Date of Award

8-2009

Degree Type

Dissertation

Degree Name

Doctor of Philosophy

Major

Business Administration

Major Professor

Pratibha A. Dabholkar

Committee Members

Daniel J. Flint, Funda Sahin, Michael A. Olson

Abstract

Online product recommendation agents are gaining greater strategic importance as an innovative technology to deliver value-added services to consumers. Yet the active role of consumers as the participants in using this technology is not well understood. This dissertation builds on the technology-based self-service (TBSS) literature, consumer participation literature, the service-dominant logic, and the trust literature on recommendation agents to develop a research framework that explains the role of consumer participation in using online product recommendation agents.

The objective of this dissertation is three-fold: (1) to examine the effects of consumer participation and privacy/security disclosures in using online product recommendation agents, (2) to explore the mediating effects of trust, perceived control, and perceived risk in providing personal information, and (3) to test the trust transference process within the current research context.

A field experiment using existing recommendation agents was conducted with multiple sessions in computer labs to collect data from university students, a representative sample of the online population. 67 undergraduate students participated in the pretest, and 117 participated in the main study. Structural equation modeling with AMOS 7.0 was used to test the research hypotheses.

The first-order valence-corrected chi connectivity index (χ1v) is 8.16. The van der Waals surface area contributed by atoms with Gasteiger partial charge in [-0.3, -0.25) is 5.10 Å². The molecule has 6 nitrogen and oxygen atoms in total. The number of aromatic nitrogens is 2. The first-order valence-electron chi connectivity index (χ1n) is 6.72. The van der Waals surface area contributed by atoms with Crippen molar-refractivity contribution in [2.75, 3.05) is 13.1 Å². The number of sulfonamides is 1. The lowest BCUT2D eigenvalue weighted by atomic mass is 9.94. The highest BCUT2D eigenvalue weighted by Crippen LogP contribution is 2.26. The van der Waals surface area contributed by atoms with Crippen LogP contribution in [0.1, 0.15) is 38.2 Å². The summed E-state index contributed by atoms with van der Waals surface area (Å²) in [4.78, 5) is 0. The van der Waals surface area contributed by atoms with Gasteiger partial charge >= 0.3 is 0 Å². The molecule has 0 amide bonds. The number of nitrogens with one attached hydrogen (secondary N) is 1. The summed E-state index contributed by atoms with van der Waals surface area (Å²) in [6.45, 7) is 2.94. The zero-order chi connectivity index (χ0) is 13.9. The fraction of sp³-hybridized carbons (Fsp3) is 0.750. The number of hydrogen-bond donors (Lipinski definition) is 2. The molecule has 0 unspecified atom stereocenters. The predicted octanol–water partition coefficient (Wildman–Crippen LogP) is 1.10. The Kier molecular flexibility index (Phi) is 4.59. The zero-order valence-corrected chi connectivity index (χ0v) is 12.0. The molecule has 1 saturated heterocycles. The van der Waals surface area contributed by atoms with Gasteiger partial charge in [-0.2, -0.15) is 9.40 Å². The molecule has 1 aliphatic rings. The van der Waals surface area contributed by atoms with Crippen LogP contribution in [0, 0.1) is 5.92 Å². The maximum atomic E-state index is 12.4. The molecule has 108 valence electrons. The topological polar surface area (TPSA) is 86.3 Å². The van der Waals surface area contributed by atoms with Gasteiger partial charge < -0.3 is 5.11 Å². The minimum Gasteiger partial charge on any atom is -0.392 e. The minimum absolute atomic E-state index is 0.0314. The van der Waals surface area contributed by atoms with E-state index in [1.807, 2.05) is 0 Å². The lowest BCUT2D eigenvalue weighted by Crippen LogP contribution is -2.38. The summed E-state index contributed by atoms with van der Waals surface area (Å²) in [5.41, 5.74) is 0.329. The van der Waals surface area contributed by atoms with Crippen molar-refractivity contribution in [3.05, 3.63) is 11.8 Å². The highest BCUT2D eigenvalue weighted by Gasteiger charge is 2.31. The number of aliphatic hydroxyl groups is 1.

The results showed that consumer participation was a contributing factor in building consumers’ trust in recommendation agents and that privacy/security disclosures decreased consumers’ perceived risk in providing personal information. Moreover, the trust transference process was validated among the three different types of consumer trust within the agent-mediated environment, that is, trust in the recommendation agent, trust in the Web site, and trust in recommendations. Finally, perceived control was shown to be a salient factor in increasing consumers’ trust and motivating consumers to reuse the recommendation technology

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